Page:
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Rabbi Chaim Coffman
Rabbi Coffman has helped people from all across the spectrum to prepare themselves properly for Orthodox Conversion to Judaism. His students admire his vast knowledge and appreciate his warm, personal attention and endearing sense of humor.
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Welcome to Rabbi Chaim Coffman's Blog!

I would like to thank you for visiting my blog, Beyond Orthodox Conversion to Judaism.

The conversion process can be a lengthy and daunting one to say the least and I want you to know that I am here to help you through it.

I have been teaching newcomers to Judaism for over a decade and over the last few years I have seen that conversion candidates really lack the support and knowledge they need to navigate the conversion process and successfully integrate into the Orthodox Jewish community.

I created my mentorship program in order to help make this whole experience as smooth and as painless as possible! (Can't do much about the growing pains, though ;)

Feel free to get to know me a little through the posts on my blog and visit the mentorship and syllabus page if you are interested in possible joining us.

I sincerely wish you all the best in your search for truth and spiritual growth.

Looking forward to meeting you,
Chaim Coffman

My Rebbe, Rav Moshe Sternbuch

In case you were wondering why I have all of these articles written by Rav Moshe Sternbuch, he is my Rebbe, and one of the gedolei hador (greatest Rabbis of our generation).

Rav Sternbuch fully endorses me and supports my mentorship program.

He is the address for all of my halachic or hashkafic (practical and philosophical) questions that I or my students may have.

The articles are based on his weekly talks on the Torah portion that the Rav gives in Jerusalem in his kollel. As a member of the kollel I get first dibbs on the photocopies and I type them up for my blog so you can all benefit from the Rav's erudition and insight.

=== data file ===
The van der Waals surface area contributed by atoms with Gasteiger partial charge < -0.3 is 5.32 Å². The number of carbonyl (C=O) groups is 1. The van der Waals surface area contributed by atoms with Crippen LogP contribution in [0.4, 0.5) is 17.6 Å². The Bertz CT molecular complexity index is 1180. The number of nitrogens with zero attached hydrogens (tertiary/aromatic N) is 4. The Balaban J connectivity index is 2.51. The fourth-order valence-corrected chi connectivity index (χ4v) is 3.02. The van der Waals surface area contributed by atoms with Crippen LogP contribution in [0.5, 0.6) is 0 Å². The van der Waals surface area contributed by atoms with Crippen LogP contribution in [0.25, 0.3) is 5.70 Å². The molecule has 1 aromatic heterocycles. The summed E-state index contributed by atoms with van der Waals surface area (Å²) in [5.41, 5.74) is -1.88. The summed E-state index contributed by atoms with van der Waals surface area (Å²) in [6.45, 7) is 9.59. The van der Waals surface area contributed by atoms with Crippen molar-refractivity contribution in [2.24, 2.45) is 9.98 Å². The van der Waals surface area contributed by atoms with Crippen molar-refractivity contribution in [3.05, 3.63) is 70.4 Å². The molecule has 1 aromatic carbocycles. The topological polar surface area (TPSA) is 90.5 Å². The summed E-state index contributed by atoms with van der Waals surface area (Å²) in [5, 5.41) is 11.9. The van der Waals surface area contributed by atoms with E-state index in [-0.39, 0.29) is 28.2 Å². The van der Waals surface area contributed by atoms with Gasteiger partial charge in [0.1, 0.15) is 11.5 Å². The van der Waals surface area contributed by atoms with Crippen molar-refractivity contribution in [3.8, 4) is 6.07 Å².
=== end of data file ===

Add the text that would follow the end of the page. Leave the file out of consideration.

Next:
Thursday, January 8, 2015

Ethics of our Fathers: Chapter 4 Mishna 10: Have Respect for others

"He used to say: 'Do not judge alone, for none may judge alone except One (G-d); do not say (to your co-judges), 'Accept my view," for they (who are in the majority are entitled to say that, but not you."

The first part of the Mishna explains that one should judge alone, even if they are an expert. This may seem strange because after all, if the person is an accepted expert, why should he not be allowed to judge by himself?

The commentaries explain that it is considered a praiseworthy act of piety to gather two other judges. The reason is because even though a person may be an expert, it is still better to get the opinion of others. An expert is also fallible and the opinion of others will sharpen his knowledge as well!

Although one is not allowed to judge by themselves, if 2 litigants decide that they will have their case heard by this judge he is allowed to judge the case. This idea is only an act of great piety but there are circumstances whereby it would be allowed.

The last part of the Mishna explains that the expert cannot say to his co-judges that they should accept his view since they are the majority and the halacha is that in a case that is judged, you go after the majority.The end of this Mishna teaches us an important point.

Even if someone is an expert compared to the other judges that sit with him, he nonetheless has to show humility and respect their opinions even if he doesn't agree with them. He cannot force his opinion on them since they are in fact the majority!

In life there are times where we will have disagreements with others and think that we have the right to try and influence others so that they will come to agree with us. Even if we are an expert in that subject, it does not give us the right to denigrate others if they don't agree with our position.

We sometimes lose sight of the fact that not everyone will share our viewpoint which as many will say "makes the world go around". At the same time, we cannot allow people to spew heretical positions that cause a desecration of G-d's name!

This is a very fine line which we have to be careful of. Sometimes even if our position will be unpopular, we still may have to defend it even if people don't like it. At the same time, we don't proselytize to others; we act by example displaying impeccable character traits.

The Torah is way of pleasantness and all its paths are peace. When we see all the infighting amongst the Jewish people all claiming they are defaming others for the sake of heaven, we see that we have a long way. This was the reason the holy Temple in Jerusalem was destroyed as well!

May we seek to learn from every person and never "show off" our knowledge and ram it down others throats. That won't bring others closer to Judaism, just the opposite, it will send people further away, despising the priceless heritage that they have!